Coral colonies self-attaching. © Reef Rescuers

Coral colonies self-attaching. © Reef Rescuers

With the onset of a weak-to-moderately strong El Niño-Southern Oscillation (ENSO) event starting late summer to early fall 2014 and continuing through 2016, we had a unique opportunity to determine the effectiveness of the choice of coral reef species (initially chosen based on survival rates during the last seawater warming anomaly) and the restoration process itself in alleviating the impact of warmer ocean temperatures. We are using standardized protocols to monitor the survival, reproduction, recruitment and bleaching response of donor and transplanted colonies. We continue monitoring at the transplantation site and two control sites, representing a healthy and degraded coral reef. Such monitoring allows us to evaluate the effectiveness of the restoration effort. Additionally, we are assessing the costs of large-scale reef restoration via coral gardening and the life cycle of coral reef restoration technology.

Transporting coral fragments. © Reef Rescuers

Transporting coral fragments. © Reef Rescuers

How successful has it been?
The long-term “success” of this mass transplantation is still being monitored but the project has already had positive outcomes. Forty-one practitioners from 11 countries have been exposed to reef restoration techniques by “on the job” work as volunteers up to three months on site, and eight experts have to date been formally trained through a full-time six-week classroom and field based training program. Before-and-after comparisons in coral cover at the transplanted site showed that the restoration project resulted in a 700% increase in coral cover, from about 2% in 2012 to 16% by the end of 2014. Similarly, we have documented a five-fold increase in fish species richness, a three-fold increase in fish density, and a two-fold increase in coral settlement and recruitment at the transplanted site. We also found that our coral transplants responded better to stressful conditions resulting from increased sea temperatures and a harmful algal bloom. The transplanted corals appear to recover faster and better than corals at other sites. The response of the transplanted reef to thermal stress bleaching is still being monitored. The preliminary analysis of the costs of reef restoration via coral gardening and the life cycle of coral reef restoration technology together with the ecological results so far support the application of large-scale, science-based coral reef restoration projects with long timescales to assist the recovery of damaged reefs. A proposal to scale up the coral farms to a mariculture venture so as to reduce costs through economies of scale has been accepted by the Seychelles government and funding is currently being sought.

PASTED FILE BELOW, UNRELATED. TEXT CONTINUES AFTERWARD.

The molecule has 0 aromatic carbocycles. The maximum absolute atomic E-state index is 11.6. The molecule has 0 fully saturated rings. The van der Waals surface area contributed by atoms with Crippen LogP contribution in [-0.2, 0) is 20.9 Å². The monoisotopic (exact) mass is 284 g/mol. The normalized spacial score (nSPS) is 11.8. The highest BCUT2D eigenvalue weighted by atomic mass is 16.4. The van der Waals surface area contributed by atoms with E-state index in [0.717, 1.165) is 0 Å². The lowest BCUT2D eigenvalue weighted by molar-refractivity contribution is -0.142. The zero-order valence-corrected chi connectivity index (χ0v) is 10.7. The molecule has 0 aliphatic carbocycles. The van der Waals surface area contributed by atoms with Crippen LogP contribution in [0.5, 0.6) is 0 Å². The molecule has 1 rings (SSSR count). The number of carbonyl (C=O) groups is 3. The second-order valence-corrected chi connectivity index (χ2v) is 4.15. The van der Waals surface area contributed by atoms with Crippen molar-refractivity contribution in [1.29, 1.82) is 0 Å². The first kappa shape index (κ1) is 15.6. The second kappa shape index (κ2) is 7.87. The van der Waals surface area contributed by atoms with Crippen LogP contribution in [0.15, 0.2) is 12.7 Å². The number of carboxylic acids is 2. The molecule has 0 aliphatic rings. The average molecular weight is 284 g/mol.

Lessons Learned and Recommendations
A tool kit is currently being put together to highlight the lessons learned from the project. In summary, we have learned that:

  • Survival of coral donor colonies is high.
  • Survival of nursery colonies is high for the selected species listed above.
  • There is a natural supply of corals (corals of opportunity) to be grown in the nurseries and that eliminate the need to re-fragment nursery-grown or donor colonies.
  • Nurseries become floating reef ecosystems.
  • Natural cleaning of coral nurseries and coral ropes reduces nursery maintenance and increases transplantation success.
  • There is a positive transplantation effect on settlement and recruitment of new corals, fish diversity and density.
  • The response of transplanted corals to bleaching causative events needs close monitoring to assess the effects of coral gardening on building bleaching resistance.
  • There is citizen science interest internationally in receiving training on coral reef restoration.
  • Partnerships with the tourism sector can be developed to establish coral gardens (seascaping) as a guest attraction and as a key part of the industry’s environmental management programs and Corporate Social Responsibility (CSR).
  • Large-scale coral reef restoration needs to be considered as a cost-effective tool to include in the MPA manager’s toolbox.

Funding Summary
Until 2015, funds to support the Reef Rescuers Project have been sourced and provided by USAID. Further financial support was received under the Government of Seychelles-Global Environment Facility (GEF)-United Nations Development Project (UNDP) Protected Area Project in 2011.

Lead Organizations
Nature Seychelles

Partners
Global Environment Facilitaty (GEF)
USAID

Resources
About the Reef Rescuers project
Transplanted corals attach themselves in pioneering reef restoration project in the Seychelles
Reef Rescuers on CNN Inside Africa
US Oceans Envoy praises Nature Seychelles’ work
Saving the giant clams